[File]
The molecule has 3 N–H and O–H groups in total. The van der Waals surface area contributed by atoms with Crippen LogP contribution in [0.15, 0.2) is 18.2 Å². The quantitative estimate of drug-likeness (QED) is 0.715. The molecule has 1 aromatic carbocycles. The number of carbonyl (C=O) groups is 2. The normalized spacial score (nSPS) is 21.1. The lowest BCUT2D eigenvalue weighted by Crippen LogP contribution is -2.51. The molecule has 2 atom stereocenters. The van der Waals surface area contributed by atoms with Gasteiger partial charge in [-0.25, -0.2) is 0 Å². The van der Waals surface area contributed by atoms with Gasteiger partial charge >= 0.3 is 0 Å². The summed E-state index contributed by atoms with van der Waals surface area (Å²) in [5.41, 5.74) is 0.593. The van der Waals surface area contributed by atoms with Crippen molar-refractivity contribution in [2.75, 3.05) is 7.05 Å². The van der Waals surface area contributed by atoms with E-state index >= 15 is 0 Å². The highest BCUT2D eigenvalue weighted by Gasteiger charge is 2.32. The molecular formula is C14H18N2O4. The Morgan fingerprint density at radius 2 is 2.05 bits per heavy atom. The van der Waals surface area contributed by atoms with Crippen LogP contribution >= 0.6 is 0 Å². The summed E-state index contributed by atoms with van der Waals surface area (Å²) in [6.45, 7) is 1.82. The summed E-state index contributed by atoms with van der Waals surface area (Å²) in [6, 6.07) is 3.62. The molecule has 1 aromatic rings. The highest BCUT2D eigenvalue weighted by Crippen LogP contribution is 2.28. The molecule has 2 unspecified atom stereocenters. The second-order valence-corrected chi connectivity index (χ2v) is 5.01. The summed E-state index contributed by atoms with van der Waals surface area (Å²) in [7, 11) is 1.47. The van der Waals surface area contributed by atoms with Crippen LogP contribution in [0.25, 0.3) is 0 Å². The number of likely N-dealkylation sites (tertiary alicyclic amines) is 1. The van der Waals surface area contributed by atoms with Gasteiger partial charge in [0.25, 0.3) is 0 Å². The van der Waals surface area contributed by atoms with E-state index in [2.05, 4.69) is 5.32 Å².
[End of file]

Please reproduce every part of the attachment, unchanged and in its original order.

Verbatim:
The molecule has 3 N–H and O–H groups in total. The van der Waals surface area contributed by atoms with Crippen LogP contribution in [0.15, 0.2) is 18.2 Å². The quantitative estimate of drug-likeness (QED) is 0.715. The molecule has 1 aromatic carbocycles. The number of carbonyl (C=O) groups is 2. The normalized spacial score (nSPS) is 21.1. The lowest BCUT2D eigenvalue weighted by Crippen LogP contribution is -2.51. The molecule has 2 atom stereocenters. The van der Waals surface area contributed by atoms with Gasteiger partial charge in [-0.25, -0.2) is 0 Å². The van der Waals surface area contributed by atoms with Gasteiger partial charge >= 0.3 is 0 Å². The summed E-state index contributed by atoms with van der Waals surface area (Å²) in [5.41, 5.74) is 0.593. The van der Waals surface area contributed by atoms with Crippen molar-refractivity contribution in [2.75, 3.05) is 7.05 Å². The van der Waals surface area contributed by atoms with E-state index >= 15 is 0 Å². The highest BCUT2D eigenvalue weighted by Gasteiger charge is 2.32. The molecular formula is C14H18N2O4. The Morgan fingerprint density at radius 2 is 2.05 bits per heavy atom. The van der Waals surface area contributed by atoms with Crippen LogP contribution >= 0.6 is 0 Å². The summed E-state index contributed by atoms with van der Waals surface area (Å²) in [6.45, 7) is 1.82. The summed E-state index contributed by atoms with van der Waals surface area (Å²) in [6, 6.07) is 3.62. The molecule has 1 aromatic rings. The highest BCUT2D eigenvalue weighted by Crippen LogP contribution is 2.28. The molecule has 2 unspecified atom stereocenters. The second-order valence-corrected chi connectivity index (χ2v) is 5.01. The summed E-state index contributed by atoms with van der Waals surface area (Å²) in [7, 11) is 1.47. The van der Waals surface area contributed by atoms with Crippen LogP contribution in [0.25, 0.3) is 0 Å². The number of likely N-dealkylation sites (tertiary alicyclic amines) is 1. The van der Waals surface area contributed by atoms with Gasteiger partial charge in [0.25, 0.3) is 0 Å². The van der Waals surface area contributed by atoms with E-state index in [2.05, 4.69) is 5.32 Å².